Nearly a century ago, in 1913, the International Health Board of the Rockefeller Foundation in New York City almost single‐handedly created American tropical medicine research. Through a focused programme of philanthropic support for research on the treatment and prevention of infections such as malaria, yellow fever and hookworm, they initiated efforts to fight those diseases that affect the world's poorest nations. Simultaneous funding for The Rockefeller Institute for Medical Research, new institutions of public health at Johns Hopkins and Harvard University, and overseas research and educational institutions in Brazil and China further created an infrastructure by which American tropical disease research and development was supported and sustained.
The dwindling resources for developing world health in the context of a booming stock market and economic growth and prosperity threatened to tarnish the 1990s as a decade of moral outrage
The development of the yellow fever vaccine and the eradication of malaria in many parts of the world are among the many achievements that resulted from the Rockefeller initiative. But the last two decades have witnessed a decrease in clinical and laboratory tropical disease research. During this period, the Rockefeller Foundation gradually moved away from funding biomedical research and left this task to organisations without experience in tropical disease research, such as the MacArthur Foundation. Unfortunately, these foundations were not prepared or committed to support work in this difficult field in the long term. Moreover, both the Tropical Disease Research programme of the World Health Organization (WHO) and the international programmes of the US National Institutes of Health (NIH) suffered from chronic under‐funding. Thus, during the late 1980s and early 1990s, American scientists began leaving research on tropical diseases at an alarming rate. This scientific exodus occurred at a time when 2 million children were dying each year from malaria, when children's hospital wards in Southeast Asia and Central America regularly filled with cases of dengue haemorrhagic fever, and when soil‐transmitted helminthiases were the most prevalent infections on Earth. The dwindling resources for developing world health in the context of a booming stock market and unprecedented economic growth and prosperity in the USA threatened to tarnish the 1990s as a decade of moral outrage. Former Secretary of State Henry Kissinger labels this period as a paradox:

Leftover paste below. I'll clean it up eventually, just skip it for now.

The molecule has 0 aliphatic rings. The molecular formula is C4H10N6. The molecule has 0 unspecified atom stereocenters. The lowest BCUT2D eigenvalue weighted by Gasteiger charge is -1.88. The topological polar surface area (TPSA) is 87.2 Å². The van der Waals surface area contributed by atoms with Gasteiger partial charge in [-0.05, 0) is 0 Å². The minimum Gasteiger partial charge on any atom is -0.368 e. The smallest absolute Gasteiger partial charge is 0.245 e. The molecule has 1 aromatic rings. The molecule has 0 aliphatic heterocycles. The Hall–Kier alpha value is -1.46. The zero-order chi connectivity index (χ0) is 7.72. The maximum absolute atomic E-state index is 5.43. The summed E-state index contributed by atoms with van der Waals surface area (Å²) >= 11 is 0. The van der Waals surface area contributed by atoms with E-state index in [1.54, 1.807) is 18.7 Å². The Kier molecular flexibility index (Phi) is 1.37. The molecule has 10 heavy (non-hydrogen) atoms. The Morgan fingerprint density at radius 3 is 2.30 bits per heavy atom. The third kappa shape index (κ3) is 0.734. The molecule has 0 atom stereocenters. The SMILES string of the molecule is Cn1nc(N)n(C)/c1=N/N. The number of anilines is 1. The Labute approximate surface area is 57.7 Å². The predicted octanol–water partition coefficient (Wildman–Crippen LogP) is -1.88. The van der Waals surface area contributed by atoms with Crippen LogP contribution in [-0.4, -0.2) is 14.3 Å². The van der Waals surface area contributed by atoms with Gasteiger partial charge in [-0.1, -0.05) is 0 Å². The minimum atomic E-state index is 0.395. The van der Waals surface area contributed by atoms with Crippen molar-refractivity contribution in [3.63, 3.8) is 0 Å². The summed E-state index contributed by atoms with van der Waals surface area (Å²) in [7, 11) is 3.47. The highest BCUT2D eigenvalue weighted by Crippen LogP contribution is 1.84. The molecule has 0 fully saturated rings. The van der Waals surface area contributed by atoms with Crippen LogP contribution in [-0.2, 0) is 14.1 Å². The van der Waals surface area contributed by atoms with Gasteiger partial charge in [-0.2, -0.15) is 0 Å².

‘On the one hand, the United States is sufficiently powerful to be able to insist on its view and to carry the day often enough to evoke charges of American hegemony. At the same time, American prescriptions for the rest of the world often reflect either domestic pressures or a reiteration of maxims drawn from the experience of the Cold War. The result is that the country's preeminence is coupled with the serious potential of becoming irrelevant to many of the currents affecting and ultimately transforming the global order […] At the apogee of its power, the United States finds itself in an ironic position. In the face of perhaps the most profound and widespread upheavals the world has ever seen, it has failed to develop concepts relevant to the emerging realities.’ (Kissinger, 2001).
Vast amounts of new funds are infused into what Kenneth Warren of the Rockefeller Foundation often referred to as ‘the great neglected diseases of mankind’